Protection tokens enable you to secure your API in multiple environments simultaneously. For example, you could deploy the same API protected with an API Firewall instance using Kubernetes in Microsoft Azure and Amazon Web Services (AWS), but create and assign separate protection tokens for each deployment.
This way, you can manage the different cloud deployments for a single API independently of one another, such as bring one deployment down for updates while the other deployments continue to serve your API consumers.
You can create and revoke protection tokens on the Protection tab of the API as needed. You can also use a protection token in more than one deployment and manage those deployments together.
For more details, see Create or revoke protection tokens manually.
API Firewall instances provide a dedicated endpoint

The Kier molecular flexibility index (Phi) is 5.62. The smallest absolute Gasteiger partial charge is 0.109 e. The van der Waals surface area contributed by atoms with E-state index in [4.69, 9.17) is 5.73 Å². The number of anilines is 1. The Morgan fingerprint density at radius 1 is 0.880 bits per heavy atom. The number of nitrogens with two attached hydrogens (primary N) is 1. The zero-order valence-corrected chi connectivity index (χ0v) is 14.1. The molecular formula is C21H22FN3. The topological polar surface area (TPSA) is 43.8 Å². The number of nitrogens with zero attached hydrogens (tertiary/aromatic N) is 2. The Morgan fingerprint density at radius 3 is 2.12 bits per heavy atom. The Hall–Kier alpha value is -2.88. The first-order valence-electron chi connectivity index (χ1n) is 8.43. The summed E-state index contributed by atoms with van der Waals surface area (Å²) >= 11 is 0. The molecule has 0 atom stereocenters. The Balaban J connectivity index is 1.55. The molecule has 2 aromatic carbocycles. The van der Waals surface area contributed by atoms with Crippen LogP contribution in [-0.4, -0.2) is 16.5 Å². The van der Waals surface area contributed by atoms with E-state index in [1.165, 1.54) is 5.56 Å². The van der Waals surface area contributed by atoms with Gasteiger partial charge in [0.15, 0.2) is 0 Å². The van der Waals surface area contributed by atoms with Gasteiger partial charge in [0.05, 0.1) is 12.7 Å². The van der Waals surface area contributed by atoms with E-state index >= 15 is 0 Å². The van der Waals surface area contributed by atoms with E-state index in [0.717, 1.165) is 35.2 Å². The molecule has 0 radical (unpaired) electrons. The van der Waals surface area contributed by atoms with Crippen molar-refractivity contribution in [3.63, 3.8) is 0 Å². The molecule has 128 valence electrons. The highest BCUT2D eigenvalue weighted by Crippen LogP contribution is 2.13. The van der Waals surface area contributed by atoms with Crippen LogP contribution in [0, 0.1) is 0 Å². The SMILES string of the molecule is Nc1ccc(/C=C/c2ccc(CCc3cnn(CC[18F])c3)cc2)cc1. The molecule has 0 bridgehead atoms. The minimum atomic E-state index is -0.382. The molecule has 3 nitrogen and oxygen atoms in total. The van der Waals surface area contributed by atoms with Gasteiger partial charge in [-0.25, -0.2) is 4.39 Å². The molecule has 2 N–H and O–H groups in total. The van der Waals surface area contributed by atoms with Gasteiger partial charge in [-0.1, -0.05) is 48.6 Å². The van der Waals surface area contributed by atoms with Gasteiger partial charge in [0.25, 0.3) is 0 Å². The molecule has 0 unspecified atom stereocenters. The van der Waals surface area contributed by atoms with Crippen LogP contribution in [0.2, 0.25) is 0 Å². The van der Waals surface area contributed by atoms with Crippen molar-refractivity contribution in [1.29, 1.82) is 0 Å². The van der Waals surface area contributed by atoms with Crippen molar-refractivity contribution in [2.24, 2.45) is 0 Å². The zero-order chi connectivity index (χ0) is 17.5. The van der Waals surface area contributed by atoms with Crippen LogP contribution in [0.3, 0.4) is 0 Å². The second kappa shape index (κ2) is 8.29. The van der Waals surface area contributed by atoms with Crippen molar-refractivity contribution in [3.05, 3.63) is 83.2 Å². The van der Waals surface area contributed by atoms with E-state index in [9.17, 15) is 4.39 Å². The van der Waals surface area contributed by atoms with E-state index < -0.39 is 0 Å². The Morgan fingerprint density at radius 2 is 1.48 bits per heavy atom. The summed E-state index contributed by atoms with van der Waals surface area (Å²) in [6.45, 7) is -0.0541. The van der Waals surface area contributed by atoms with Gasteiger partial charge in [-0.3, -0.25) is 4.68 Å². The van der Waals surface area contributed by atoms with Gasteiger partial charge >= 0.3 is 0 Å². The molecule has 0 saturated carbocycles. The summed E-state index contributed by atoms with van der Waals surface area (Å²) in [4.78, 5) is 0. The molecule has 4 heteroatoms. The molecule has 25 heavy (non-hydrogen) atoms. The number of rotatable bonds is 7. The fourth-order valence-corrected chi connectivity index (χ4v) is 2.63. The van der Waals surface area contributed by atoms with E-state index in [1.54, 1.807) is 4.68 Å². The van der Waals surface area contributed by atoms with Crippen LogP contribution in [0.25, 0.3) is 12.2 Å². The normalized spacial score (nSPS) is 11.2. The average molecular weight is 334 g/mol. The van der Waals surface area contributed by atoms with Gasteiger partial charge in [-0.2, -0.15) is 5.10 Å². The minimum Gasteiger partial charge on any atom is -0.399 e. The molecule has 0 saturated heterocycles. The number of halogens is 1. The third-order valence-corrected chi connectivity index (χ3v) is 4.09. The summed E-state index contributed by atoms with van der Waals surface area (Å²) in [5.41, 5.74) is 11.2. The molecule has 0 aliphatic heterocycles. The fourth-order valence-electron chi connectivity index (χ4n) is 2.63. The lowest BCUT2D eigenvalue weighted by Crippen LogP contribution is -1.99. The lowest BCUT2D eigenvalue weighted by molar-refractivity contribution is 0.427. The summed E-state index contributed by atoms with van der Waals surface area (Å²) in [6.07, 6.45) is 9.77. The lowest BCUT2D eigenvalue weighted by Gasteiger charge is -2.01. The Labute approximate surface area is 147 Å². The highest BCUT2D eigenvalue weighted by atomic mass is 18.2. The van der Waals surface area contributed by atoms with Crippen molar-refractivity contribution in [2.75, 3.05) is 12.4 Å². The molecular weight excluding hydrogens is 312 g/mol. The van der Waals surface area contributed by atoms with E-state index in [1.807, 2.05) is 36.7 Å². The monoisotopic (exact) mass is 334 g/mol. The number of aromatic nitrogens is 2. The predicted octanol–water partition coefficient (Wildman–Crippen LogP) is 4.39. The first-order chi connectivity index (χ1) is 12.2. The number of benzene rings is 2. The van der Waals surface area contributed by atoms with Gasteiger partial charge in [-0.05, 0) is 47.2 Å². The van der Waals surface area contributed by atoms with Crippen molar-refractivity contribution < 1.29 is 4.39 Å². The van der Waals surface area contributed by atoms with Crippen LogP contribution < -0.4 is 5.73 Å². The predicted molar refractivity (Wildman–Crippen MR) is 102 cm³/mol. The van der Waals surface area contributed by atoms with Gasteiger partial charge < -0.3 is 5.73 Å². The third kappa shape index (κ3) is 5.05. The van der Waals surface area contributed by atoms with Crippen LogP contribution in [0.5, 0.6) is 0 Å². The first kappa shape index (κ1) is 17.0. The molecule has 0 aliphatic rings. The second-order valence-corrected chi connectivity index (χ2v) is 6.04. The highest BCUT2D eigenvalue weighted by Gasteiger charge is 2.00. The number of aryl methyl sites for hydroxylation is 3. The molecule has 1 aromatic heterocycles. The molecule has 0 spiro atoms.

/hc for health check calls that, for example, load balancers can use to check that the instance is up and running.
The health check uses the port
8880, so the API Firewall container (or AWS task) must expose that port. However, the load balancer must not expose the port. Port
8880 is reserved for the health check, so API consumers cannot call that port.
HTTPS is not supported for the health check calls. API Firewall always responds with
HTTP 200 OK to indicate all is well. Health check calls do not generate any logs.
For more details how to set up the health check for different systems, see Configure health check for API Firewall.
By default, active API Firewall instances protecting an API block any transactions that are in violation of the API contract. However, if needed, you can switch API Protection to non-blocking mode.
Security risk Non-blocking mode leaves your API unprotected! API Firewall instances execute security policies normally but do not block any transactions, they only report on what would have been blocked. Proceed with caution, and only use non-blocking mode when absolutely necessary.
Non-blocking mode may help, for example:
- Discover any potential issues in introducing API Firewall in the line of API traffic: are existing users blocked and if yes, why
- Detect false positives, if any
- Troubleshoot detected problems
For more details, see Switch API Protection to non-blocking mode.